Allusion having been made to the Pitcairn Fund Committee, it is time to add a few words relative to their efforts for the Islanders.
In consequence of the scanty resources of Pitcairn' s Island, some noblemen and gentlemen were induced, on the recommendation of Sir F. Moresby, with the aid of Lady Moresby, Captain and Mrs. Prevost, and Mr. and Mrs. White, of Grantham, to raise a fund for the passage and outfit of Mr. Nobbs, after his ordination, and for the supply of such things as were deemed requisite for the inhabitants. Labourers' and carpenters' tools, a proper bell for the church, medicines, a few clocks, clothing of various sorts, simple articles of furniture, cooking utensils, &c,, were required.
The first meeting of the Committee was held at the Admiralty, Somerset House, on the 3rd of December, 1852. The then Bishop of London, Dr. Blomfield, was in the chair on that occasion. The Rev. G. H. Nobbs had been invited to attend, and was present. Mr. Nobbs was requested by the Committee to furnish a list of articles wanted; and a statement was supplied by him accordingly. The authorities at the Admiralty kindly assigned, for the use of the Islanders, such of the articles in his list as were among those stores of the victualling department which were not wanted for their original purpose. The rest were purchased from the fund, raised by means of liberal contributions, and were despatched in June, 1853, to Pitcairn.
The Society for Promoting Christian Knowledge, at a general meeting on the 7th of December, 1852, granted One Hundred Pounds towards this fund. Mr. Nobbs was present, and addressed the Board.
Admiral Moresby generously added to his former benefactions One Hundred Pounds.
The exertions made in this good cause proved remarkably successful. Not only were the needful articles paid for from the means subscribed, but the sum of Five Hundred Pounds was invested in the stocks, for the future benefit of the Islanders. A whale-boat was bought, and sent out for them, from the same source. Agricultural implements, and other requisite articles, costing upwards of one hundred pounds, have since been purchased at Auckland for the community by a deputation consisting of Messrs. Buffett and Evans, who went thither with the Bishop of New Zealand in the Southern Cross.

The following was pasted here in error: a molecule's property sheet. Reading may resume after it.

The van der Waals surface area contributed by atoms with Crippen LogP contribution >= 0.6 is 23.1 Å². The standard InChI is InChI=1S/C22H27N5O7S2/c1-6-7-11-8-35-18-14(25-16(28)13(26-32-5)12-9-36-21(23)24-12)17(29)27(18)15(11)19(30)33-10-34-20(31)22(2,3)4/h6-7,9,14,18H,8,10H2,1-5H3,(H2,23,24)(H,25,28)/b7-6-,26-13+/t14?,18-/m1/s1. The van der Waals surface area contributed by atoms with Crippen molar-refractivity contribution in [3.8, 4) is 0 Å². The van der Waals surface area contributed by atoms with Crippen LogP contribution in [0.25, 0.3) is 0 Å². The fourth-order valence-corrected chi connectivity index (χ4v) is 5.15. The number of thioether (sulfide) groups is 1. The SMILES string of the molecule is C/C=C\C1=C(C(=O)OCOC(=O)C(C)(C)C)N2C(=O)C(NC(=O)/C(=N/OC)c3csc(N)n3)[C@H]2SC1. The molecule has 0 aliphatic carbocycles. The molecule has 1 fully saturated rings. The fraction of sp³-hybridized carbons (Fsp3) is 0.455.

Though the attention of the Committee was mainly directed to the task of supplying the islanders with needful things for their support and comfort, the Members could not be indifferent to the progress of events in connexion with the prospects and well-being of the community; and they unanimously expressed their willingness to assign the remainder of the money under their care to certain useful purposes, which were specified by Sir William Denison, the Governor of New South Wales and Norfolk Island.
The particulars of the assignment of the balance to objects required for the community will be stated in the latter part of this work.
The following are the names of the noblemen and gentlemen who formed the Committee:
Treasurers and Trustees—The Lord Bishop of London
Sir Thomas Dyke Acland, Bart. M.P.;
William Cotton, Esq.
Honorary Secretary Rev. T. B. Murray, M.A.
Honorary Assistant Secretary G. C. Silk, Esq.